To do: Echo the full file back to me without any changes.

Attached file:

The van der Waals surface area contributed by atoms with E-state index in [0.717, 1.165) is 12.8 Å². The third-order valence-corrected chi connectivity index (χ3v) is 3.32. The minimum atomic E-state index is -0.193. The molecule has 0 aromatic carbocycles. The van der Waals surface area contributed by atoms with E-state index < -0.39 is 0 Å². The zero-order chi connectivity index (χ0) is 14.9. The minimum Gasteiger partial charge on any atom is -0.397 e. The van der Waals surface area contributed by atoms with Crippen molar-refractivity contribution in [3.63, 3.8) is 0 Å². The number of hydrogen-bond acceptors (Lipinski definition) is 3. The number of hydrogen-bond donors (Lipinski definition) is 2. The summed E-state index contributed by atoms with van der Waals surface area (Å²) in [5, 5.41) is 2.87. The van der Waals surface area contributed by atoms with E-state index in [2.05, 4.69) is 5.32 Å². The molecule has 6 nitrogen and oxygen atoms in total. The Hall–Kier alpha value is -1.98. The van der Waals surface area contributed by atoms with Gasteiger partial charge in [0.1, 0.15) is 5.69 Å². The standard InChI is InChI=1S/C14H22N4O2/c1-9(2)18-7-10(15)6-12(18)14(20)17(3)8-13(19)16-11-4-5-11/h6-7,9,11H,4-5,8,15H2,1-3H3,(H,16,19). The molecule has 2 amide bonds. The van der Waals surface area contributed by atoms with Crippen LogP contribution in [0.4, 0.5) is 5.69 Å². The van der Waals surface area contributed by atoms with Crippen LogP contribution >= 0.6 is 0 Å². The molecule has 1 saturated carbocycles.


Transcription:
The van der Waals surface area contributed by atoms with E-state index in [0.717, 1.165) is 12.8 Å². The third-order valence-corrected chi connectivity index (χ3v) is 3.32. The minimum atomic E-state index is -0.193. The molecule has 0 aromatic carbocycles. The van der Waals surface area contributed by atoms with E-state index < -0.39 is 0 Å². The zero-order chi connectivity index (χ0) is 14.9. The minimum Gasteiger partial charge on any atom is -0.397 e. The van der Waals surface area contributed by atoms with Crippen molar-refractivity contribution in [3.63, 3.8) is 0 Å². The number of hydrogen-bond acceptors (Lipinski definition) is 3. The number of hydrogen-bond donors (Lipinski definition) is 2. The summed E-state index contributed by atoms with van der Waals surface area (Å²) in [5, 5.41) is 2.87. The van der Waals surface area contributed by atoms with E-state index in [2.05, 4.69) is 5.32 Å². The molecule has 6 nitrogen and oxygen atoms in total. The Hall–Kier alpha value is -1.98. The van der Waals surface area contributed by atoms with Gasteiger partial charge in [0.1, 0.15) is 5.69 Å². The standard InChI is InChI=1S/C14H22N4O2/c1-9(2)18-7-10(15)6-12(18)14(20)17(3)8-13(19)16-11-4-5-11/h6-7,9,11H,4-5,8,15H2,1-3H3,(H,16,19). The molecule has 2 amide bonds. The van der Waals surface area contributed by atoms with Crippen LogP contribution in [0.4, 0.5) is 5.69 Å². The van der Waals surface area contributed by atoms with Crippen LogP contribution >= 0.6 is 0 Å². The molecule has 1 saturated carbocycles.